Sri Lanka reaches debt restructuring deal with creditor nations – government source


Colombo (Reuters) – Sri Lanka has been informed that a debt-restructuring agreement with creditor nations has been reached but is yet to receive a letter of confirmation from the official creditor committee, a government source told Reuters on Wednesday.

Sri Lanka, mired in its worst financial crisis in decades, has been trying to reach restructuring deals with creditors since last year, having being forced to default on its foreign debt in May 2022 after its foreign exchange reserves dwindled to record lows.

“Sri Lanka has been informed of an agreement,” the source, who did not want to be identified, said. “It is confirmed that an agreement has been reached with bilateral lenders but we are still waiting on an official letter. We expect it soon.”

The Sri Lanka president’s office and the finance ministry did not immediately respond to requests for comment.

Japan co-chairs the official creditor committee, together with France and India. China is Sri Lanka’s largest bilateral creditor and is an observer in the group, steering clear of joining the group as a formal member.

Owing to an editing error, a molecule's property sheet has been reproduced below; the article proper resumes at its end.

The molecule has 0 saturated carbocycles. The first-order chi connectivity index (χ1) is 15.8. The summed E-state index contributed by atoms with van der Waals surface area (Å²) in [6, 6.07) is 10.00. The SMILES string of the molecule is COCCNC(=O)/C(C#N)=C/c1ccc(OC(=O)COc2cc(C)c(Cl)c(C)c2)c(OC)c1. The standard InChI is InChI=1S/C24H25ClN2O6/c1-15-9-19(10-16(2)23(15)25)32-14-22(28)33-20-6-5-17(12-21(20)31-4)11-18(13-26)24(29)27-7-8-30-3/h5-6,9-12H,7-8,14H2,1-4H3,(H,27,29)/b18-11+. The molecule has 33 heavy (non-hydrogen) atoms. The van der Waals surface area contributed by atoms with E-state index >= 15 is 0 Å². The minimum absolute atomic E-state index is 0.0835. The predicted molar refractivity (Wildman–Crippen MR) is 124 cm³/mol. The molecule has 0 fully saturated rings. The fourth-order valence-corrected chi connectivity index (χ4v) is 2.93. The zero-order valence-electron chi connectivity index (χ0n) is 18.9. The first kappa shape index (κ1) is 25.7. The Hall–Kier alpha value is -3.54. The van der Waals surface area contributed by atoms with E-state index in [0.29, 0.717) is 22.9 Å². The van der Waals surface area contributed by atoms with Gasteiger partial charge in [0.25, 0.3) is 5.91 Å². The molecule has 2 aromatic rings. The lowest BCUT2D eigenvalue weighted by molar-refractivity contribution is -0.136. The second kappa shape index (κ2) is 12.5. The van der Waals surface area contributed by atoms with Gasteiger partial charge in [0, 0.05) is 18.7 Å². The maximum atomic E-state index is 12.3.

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There was no immediate reaction from the bilateral creditors.

The agreement comes about a month after the heavily indebted island nation reached a deal with the Export-Import Bank of China (EXIM) covering about $4.2 billion of outstanding debt.

The EXIM deal will help Sri Lanka clear the first review of an International Monetary Fund (MF) bailout, and secure a second IMF funding tranche of about $334 million, the finance ministry has said.

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After receiving IMF approval, Sri Lanka could get further funds from the Asian Development Bank and the World Bank, bringing the total funding to around $900 million, central bank Governor P. Nandalal Weerasinghe said last week.

ADB could provide $200 million as early as next month, the lender’s country director, Takafumi Kadono, told a forum in Colombo on Wednesday. The ADB’s funds are part of a $350 million special policy-based loan that was approved in May to support Sri Lanka.

Sri Lanka’s total external debt is estimated at $36.6 billion, which includes $10.94 billion of bilateral debt, according to latest data released by its finance ministry.

The country also needs to reach an agreement with bondholders who hold the bulk of the island’s $12.5 billion worth of international sovereign bonds.

Sri Lanka’s dollar bond maturing in July 2026 was last up 0.44 cents at 50.50 cents, according to Tradeweb data.

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